Sunday, 17 June 2007

Dumb and dumber


It turns out that, as expected, MMC is leading to a rather worrying dumbing down in training standards; the transitional MRCS examination is looking set to contain no clinical examination:

"1. The present proposals for the new MRCS do not represent an adequate level of knowledge or clinical skill to merit the award of the Diploma. The Court feels strongly that the MRCS Diploma should not be awarded without assessment by written, oral and clinical examination.

2. There will be a disparity between what is required for the award of the MRCS Diploma for candidates in the UK and overseas. This will introduce a two-tier system.


3. The introduction of the need for a surgical tutor to give clinical approval based on workplace-based assessment is unsatisfactory, and workplace clinical assessments have yet to be adequately validated.


4. The Court feels strongly that the level of knowledge and skill required to achieve the Diploma of MRCS should be defended and not compromised by the drive for intercollegiate cooperation and to meet specialty demands.


5. The Court feels that the difficulties arising in delivering the proposed changes to training and assessment exist because we are failing to take into account the need to set and maintain standards. If changes are to be introduced, we feel strongly that they need to be piloted in a way that demonstrates their superiority to existing systems."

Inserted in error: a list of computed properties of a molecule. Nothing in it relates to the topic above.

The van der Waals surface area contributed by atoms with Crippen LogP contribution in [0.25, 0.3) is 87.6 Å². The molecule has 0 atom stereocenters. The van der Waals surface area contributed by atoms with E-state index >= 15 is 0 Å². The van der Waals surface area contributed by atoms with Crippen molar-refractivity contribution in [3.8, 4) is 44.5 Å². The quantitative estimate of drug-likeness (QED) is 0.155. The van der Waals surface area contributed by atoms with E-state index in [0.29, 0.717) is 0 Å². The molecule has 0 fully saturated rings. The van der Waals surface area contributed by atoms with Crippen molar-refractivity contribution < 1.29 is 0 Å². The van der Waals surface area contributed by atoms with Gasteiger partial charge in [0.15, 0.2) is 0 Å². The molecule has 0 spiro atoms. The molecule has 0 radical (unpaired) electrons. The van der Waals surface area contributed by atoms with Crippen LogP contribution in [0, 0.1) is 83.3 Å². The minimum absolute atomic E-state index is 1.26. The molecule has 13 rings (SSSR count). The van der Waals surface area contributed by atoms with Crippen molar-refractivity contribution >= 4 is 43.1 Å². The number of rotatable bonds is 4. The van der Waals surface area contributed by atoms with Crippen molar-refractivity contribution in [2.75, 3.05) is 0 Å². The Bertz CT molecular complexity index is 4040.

Is anyone else surprised to see untried, untested and unvalidated tests being introduced over tried and tested ones thanks to the magnificent MMC? It appears to be out of the same lame duck box as the Foundation year workplace assessments; the competency based fundamentalists are turning their hand to dumbing down specialist training.

Does anyone actually genuinely believe that Modernising Medical Careers is about improving medical training? To me it seems to be doing the precise opposite, the government's cynical vehicle for catalysing the privatisation of the NHS is a dangerous menace. Introducing the sub consultant grade is a step back to the dark ages, a step away from excellence towards mediocrity which must be militantly resisted.

1 comment:

tired doc said...

Well what did you expect?

Given the scary lack of knowledge in those emerging from medical school - and I'm not talking in-depth physiology, just basic name-recognition of things like:

Salter-Harris
Thalassaemia
Porphyria
Meckel's diverticulum

amongst many others, all of which have met with a totally blank response from group of 2nd year doctors. They denied being taught anything about the haemoglobin pathway, or even that fractures could be classified.

I can teach them about CCF on the patients they see every day. medical school is there to provide a wide base of knowledge so that the rarer pathology slots into place when they see it. How can you ever be a diagnostician when you only know about the common stuff.

I suppose this is why, increasingly, patients are discharged from hospital with a letter that boils down to the following:

Dear Dr GP Cardigan,
Thank you for sending Mr X. The (tentative admission diagnosis) has been excluded. He still has abnormal LFTs, abdominal pain and is losing weight. Thank you for taking back his care. We have made no plans to see him in outpatients because we really aren't interested in whether he continues to deteriorate.
FY2 (My SHO told me to discharge the patient)